Neon Museum – July 2013 Members Meet & Greet

This Tuesday, July 2, 2013!

What’s as hot as the chrome bumper of a cherry red 1955 T-Bird reflecting the mid-day July sun onto the curvy white walls of an iconic mid-Mod piece of Vegas architectural history?

 

1955 Ford Thunderbird

 

If you answered “The Neon Museum and Boneyard” – you’re right on the money! Since the recent opening of its visitor center in the relocated lobby of the former La Concha Motel, a visit to the Neon Museum has been at the top of many locals’ and visitors’ wish lists. Stay hip daddy-O and be in-the-know about this fabulous attraction!

So, with no further ado, the LVTGG cordially its members to the Las Vegas Tourist Guide Guild’s July 2013 Meet & Greet for a private evening tour of the Neon Museum and Boneyard.

This is going to be one groovy visit, and space is limited to the first 20 respondents. At last last count, we’re almost full – so RSVP now to thanksbabs@gmail.com!

We would like to thank a friend of the LVTGG, Dawn Merritt,  for extending complimentary admission to Las Vegas Tour Guide Guild members.

Where: Neon Museum & Boneyard, 770 Las Vegas Boulevard North, Las Vegas, NV 89101, (702) 387-6366

When: Tuesday, July 2, 2013

Time & Place: 6:45 PM, for a 7:00 PM tour. Meet at the La Concha Visitor’s Center.

Parking:  Park in the lot on McWilliams Avenue, behind the Neon Boneyard Park. It is after Bonanza Road and before Cashman Center.

In case of last minute changes or questions, call Babs at 702 370 6961.

The tour will be over by 8:00 PM and those wishing to continue socializing will meet up downtown, location tba.

Rules of Engagement:

Photos can be taken for personal use only (no fine art or commercial use, no professional blogs or websites, absolutely no stock photography) and the museum asks that a release be signed complying with those requirements. No video cameras or videotaping is allowed.

NO backpacks, camera bags, tripods, or any type of additional camera equipment are allowed on tours. The Boneyard is full of broken glass and rusty metal so we ask that everyone stick with the group for personal safety and the safety of their collection. They reserve the right to ask individuals to leave if they refuse to follow guidelines.

The museum reserves the right to cancel tours due to construction or extreme weather conditions (this includes winds over 25mph). If this happens, we will e-mail you.

If you are a journalist, please contact media at 702-387-6366 with any questions.  Separate photo use arrangements are necessary for journalistic purposes, and they are happy to provide complimentary stock photos.

Web: www.neonmuseum.org

 

About the Neon Museum:

The Neon Museum and Boneyard is a non-profit group comprised of its collection of restored, vintage Vegas neon signs and  its world-famous “boneyard” of non-restored vintage Vegas neon signs.

The Neon Museum officially “opened” with the installation of its first refurbished sign, the Hacienda Horse and Rider, at the intersection of Las Vegas Boulevard and Fremont Street.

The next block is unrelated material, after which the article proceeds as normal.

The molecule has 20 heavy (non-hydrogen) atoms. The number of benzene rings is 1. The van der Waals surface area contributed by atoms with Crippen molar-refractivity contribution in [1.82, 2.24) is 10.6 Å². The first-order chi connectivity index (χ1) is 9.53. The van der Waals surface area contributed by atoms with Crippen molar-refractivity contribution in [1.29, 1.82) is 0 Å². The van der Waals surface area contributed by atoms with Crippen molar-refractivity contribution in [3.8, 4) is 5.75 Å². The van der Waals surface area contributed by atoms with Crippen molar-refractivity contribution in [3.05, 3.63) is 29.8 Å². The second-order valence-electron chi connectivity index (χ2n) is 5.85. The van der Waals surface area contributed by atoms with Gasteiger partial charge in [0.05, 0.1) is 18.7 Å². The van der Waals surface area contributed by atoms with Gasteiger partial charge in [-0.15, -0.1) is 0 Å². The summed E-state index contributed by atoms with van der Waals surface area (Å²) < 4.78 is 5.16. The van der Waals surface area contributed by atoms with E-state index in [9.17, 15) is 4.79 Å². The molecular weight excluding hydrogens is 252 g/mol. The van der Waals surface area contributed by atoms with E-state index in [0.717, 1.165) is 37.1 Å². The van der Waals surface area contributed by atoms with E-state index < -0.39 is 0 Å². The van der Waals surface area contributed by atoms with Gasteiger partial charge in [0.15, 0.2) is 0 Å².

Today, the Neon Museum’s refurbished signs are displayed and can be viewed in downtown Las Veags as public art and visited on a self-guided tour twenty-four hours a day, seven days a week. Signs are located on Las Vegas Boulevard North, Fremont Street, and 3rd Street. The gallery includes, among others, The Flame Restaurant, Chief Court Motel, Andy Anderson, The Silver Slipper, Binion’s Horseshoe, The Red Barn, Nevada Motel and Dot’s Flowers, the Landmark and 5th Street liquors.

Most of the Museum’s signs are exhibited in “The Boneyard” where they serve as inspiration to fascinated artists, students, historians and designers.  The Boneyard is home to some of the most treasured and world-famous signs of Las Vegas – Caesars Palace, Binions Horseshoe, the Golden Nugget  and the Stardust. The two-acre campus which includes the Neon Boneyard houses more than 150 historic signs. As part of guided tours, the signs are available to be viewed at ground level and up close. Each has been donated or loaned by individuals, businesses and sign companies such as the Young Electric Sign Company (YESCO).

The Neon Museum visitors’ center is located inside the historic La Concha Motel lobby.  This distinctive shell-shaped building was designed by acclaimed architect Paul Revere Williams. The curvilinear La Concha Motel lobby is a striking example of Mid-Century modern design characterized by Atomic- and Space Age shapes and motifs. Originally constructed in 1961 on Las Vegas Boulevard South (next to the Riviera Hotel), the La Concha lobby was saved from demolition in 2005 and moved in 2006 to its current location to serve as the museum’s Visitors’ Center. References to many of the lobby’s original interior design elements have been included in the newly refurbished facility, with two of the motel’s original signs – the mosaic lobby sign and a section of the main roadside sign – restored and illuminated as part of the museum’s rehabilitation efforts. Administrative, educational, research and event facilities are housed inside a new addition located behind the main lobby.

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